Could a medicinal herb native to California treat Alzheimer’s?
08/07/2019 // Edsel Cook // Views

The medicinal herb called yerba santa (Eriodictyon californicum) contains a compound that may be able to reduce harmful swelling in the brain. Researchers said the plant-based chemical shows promise as a potential natural treatment for Alzheimer's disease.

Native to California, yerba santa means "holy herb" in Spanish. Yerba santa is traditionally used as a natural remedy for headaches, fevers, and other illnesses.

Recently, a research team from the Salk Institute for Biological Studies in California tested its ability to alleviate cerebral inflammation in patients with dementia. Their findings indicated that yerba santa could contribute to the treatment of millions of people with Alzheimer's disease.

Led by Professor Dave Schubert, the Salk team discovered the presence of sterubin in yerba santa extracts. The molecule is the most active chemical component of the herb.

They applied sterubin to nerve cell cultures obtained from mice and compared the results with other herbal extracts. (Related: Gardenias prevent Alzheimer’s disease.)

Yerba santa contains sterubin, a flavonoid that protects nerve cells from inflammation

The results of the Salk experiment showed that sterubin possesses powerful anti-inflammatory activities. The plant compound affected microglia, the primary immune cells of the brain.

Microglia protect the brain from harmful substances by triggering inflammatory responses. However, excessive amounts of inflammation helps bring about Alzheimer's disease.

Sterubin could regulate the inflammatory activity of microglia. It also proved effective against multiple inducers of nerve cell death.


Furthermore, it can efficiently remove iron. Although the mineral, in general, benefits the body, it also contributes to nerve cell damage in aging and neurodegenerative diseases.

Given their findings, the Salk researchers concluded that sterubin can successfully protect nerve cells from cell death caused by inflammation and iron. The molecule outperformed the other extracts the researchers tested.

“This is a compound that was known but ignored," explained Salk senior researcher Dr. Pamela Maher. “Not only did sterubin turn out to be much more active than the other flavonoids in Yerba santa in our assays, it appears as good as, if not better than, other flavonoids we have studied."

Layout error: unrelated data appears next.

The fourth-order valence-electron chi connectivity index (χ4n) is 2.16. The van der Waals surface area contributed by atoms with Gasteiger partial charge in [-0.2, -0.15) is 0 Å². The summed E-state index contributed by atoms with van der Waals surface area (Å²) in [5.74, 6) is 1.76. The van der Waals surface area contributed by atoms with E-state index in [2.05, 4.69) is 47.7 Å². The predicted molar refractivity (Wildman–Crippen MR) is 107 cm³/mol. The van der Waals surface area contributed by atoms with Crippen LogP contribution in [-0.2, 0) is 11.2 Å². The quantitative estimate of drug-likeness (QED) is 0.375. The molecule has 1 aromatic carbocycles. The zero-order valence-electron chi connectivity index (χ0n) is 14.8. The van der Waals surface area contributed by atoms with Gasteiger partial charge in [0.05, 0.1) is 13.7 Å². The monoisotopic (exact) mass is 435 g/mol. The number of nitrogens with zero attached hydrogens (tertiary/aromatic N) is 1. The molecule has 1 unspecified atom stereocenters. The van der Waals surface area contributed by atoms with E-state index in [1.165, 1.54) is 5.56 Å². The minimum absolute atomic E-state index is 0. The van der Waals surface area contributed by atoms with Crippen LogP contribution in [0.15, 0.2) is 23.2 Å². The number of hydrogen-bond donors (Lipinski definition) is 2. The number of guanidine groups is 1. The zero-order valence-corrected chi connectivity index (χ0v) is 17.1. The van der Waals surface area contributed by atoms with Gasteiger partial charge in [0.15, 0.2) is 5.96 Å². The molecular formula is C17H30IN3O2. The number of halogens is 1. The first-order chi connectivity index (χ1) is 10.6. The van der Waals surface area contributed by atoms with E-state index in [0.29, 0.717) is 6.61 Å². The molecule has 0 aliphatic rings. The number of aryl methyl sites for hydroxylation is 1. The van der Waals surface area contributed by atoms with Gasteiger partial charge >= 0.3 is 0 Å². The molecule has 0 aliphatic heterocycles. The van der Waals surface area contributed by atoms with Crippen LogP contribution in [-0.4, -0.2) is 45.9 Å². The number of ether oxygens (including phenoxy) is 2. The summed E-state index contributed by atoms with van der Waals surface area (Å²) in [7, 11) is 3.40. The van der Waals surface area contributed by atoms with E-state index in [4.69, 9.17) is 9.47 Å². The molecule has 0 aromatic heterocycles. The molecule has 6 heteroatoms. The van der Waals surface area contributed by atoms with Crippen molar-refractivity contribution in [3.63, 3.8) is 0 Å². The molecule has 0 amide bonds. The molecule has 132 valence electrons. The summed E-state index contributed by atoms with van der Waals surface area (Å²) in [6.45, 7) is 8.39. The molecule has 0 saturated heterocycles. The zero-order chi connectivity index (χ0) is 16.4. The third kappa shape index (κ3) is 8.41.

The next step for Maher, Schubert, and their colleagues is to test the effectiveness of sterubin in a mouse model of Alzheimer's disease. The data will help them determine the pharmacological characteristics of the compound and its potential toxicity to living organisms.

The anti-inflammatory properties of yerba santa may help treat Alzheimer's disease and Parkinson's disease

Depending on the outcome of the animal study, the Salk researchers may eventually be able to test sterubin in human clinical trials. Before that, they intend to use only high-quality flavonoids extracted from yerba santa grown in a standardized and regulated environment. They also hoped to synthesize sterubin in the future.

"Alzheimer's disease is a leading cause of death in the United States," Maher remarked. "And because age is a major risk factor, researchers are looking for ways to counter aging's effects on the brain."

In addition to Alzheimer's disease, sterubin might also alleviate the symptoms of Parkinson's disease, the illness that brought down the famous professional boxer Muhammad Ali.

Parkinson's affects one out of every 500 people in the world. The U.K. has reported 127,000 cases so far while the U.S. has identified a million cases of the neurodegenerative disease.

Parkinson's disease damages and destroys brain cells. The progressive condition targets neurons that regulate the movement of body parts.

Researchers have not yet come up with a cure for Parkinson's disease. However, yerba santa and sterubin may also provide a means of halting this chronic neurodegenerative disease.

Sources include:

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